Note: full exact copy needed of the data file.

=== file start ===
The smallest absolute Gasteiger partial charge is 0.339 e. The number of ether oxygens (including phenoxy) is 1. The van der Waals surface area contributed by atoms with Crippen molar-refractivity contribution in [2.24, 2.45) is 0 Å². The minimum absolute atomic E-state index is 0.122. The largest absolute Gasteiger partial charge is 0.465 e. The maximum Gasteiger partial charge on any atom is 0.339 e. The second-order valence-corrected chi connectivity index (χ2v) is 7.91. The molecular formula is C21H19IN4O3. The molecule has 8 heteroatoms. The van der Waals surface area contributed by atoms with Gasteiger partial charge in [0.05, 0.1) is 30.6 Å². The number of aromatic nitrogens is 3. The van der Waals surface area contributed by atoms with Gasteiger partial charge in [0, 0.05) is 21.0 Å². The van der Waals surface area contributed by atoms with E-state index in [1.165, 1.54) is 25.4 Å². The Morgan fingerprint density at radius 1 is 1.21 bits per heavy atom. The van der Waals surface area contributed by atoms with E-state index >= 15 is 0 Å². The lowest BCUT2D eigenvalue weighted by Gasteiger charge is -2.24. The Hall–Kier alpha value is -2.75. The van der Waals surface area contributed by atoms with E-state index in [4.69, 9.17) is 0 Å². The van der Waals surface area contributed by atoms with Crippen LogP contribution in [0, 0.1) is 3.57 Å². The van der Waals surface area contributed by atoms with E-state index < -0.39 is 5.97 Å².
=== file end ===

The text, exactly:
The smallest absolute Gasteiger partial charge is 0.339 e. The number of ether oxygens (including phenoxy) is 1. The van der Waals surface area contributed by atoms with Crippen molar-refractivity contribution in [2.24, 2.45) is 0 Å². The minimum absolute atomic E-state index is 0.122. The largest absolute Gasteiger partial charge is 0.465 e. The maximum Gasteiger partial charge on any atom is 0.339 e. The second-order valence-corrected chi connectivity index (χ2v) is 7.91. The molecular formula is C21H19IN4O3. The molecule has 8 heteroatoms. The van der Waals surface area contributed by atoms with Gasteiger partial charge in [0.05, 0.1) is 30.6 Å². The number of aromatic nitrogens is 3. The van der Waals surface area contributed by atoms with Gasteiger partial charge in [0, 0.05) is 21.0 Å². The van der Waals surface area contributed by atoms with E-state index in [1.165, 1.54) is 25.4 Å². The Morgan fingerprint density at radius 1 is 1.21 bits per heavy atom. The van der Waals surface area contributed by atoms with E-state index >= 15 is 0 Å². The lowest BCUT2D eigenvalue weighted by Gasteiger charge is -2.24. The Hall–Kier alpha value is -2.75. The van der Waals surface area contributed by atoms with E-state index in [4.69, 9.17) is 0 Å². The van der Waals surface area contributed by atoms with Crippen LogP contribution in [0, 0.1) is 3.57 Å². The van der Waals surface area contributed by atoms with E-state index < -0.39 is 5.97 Å².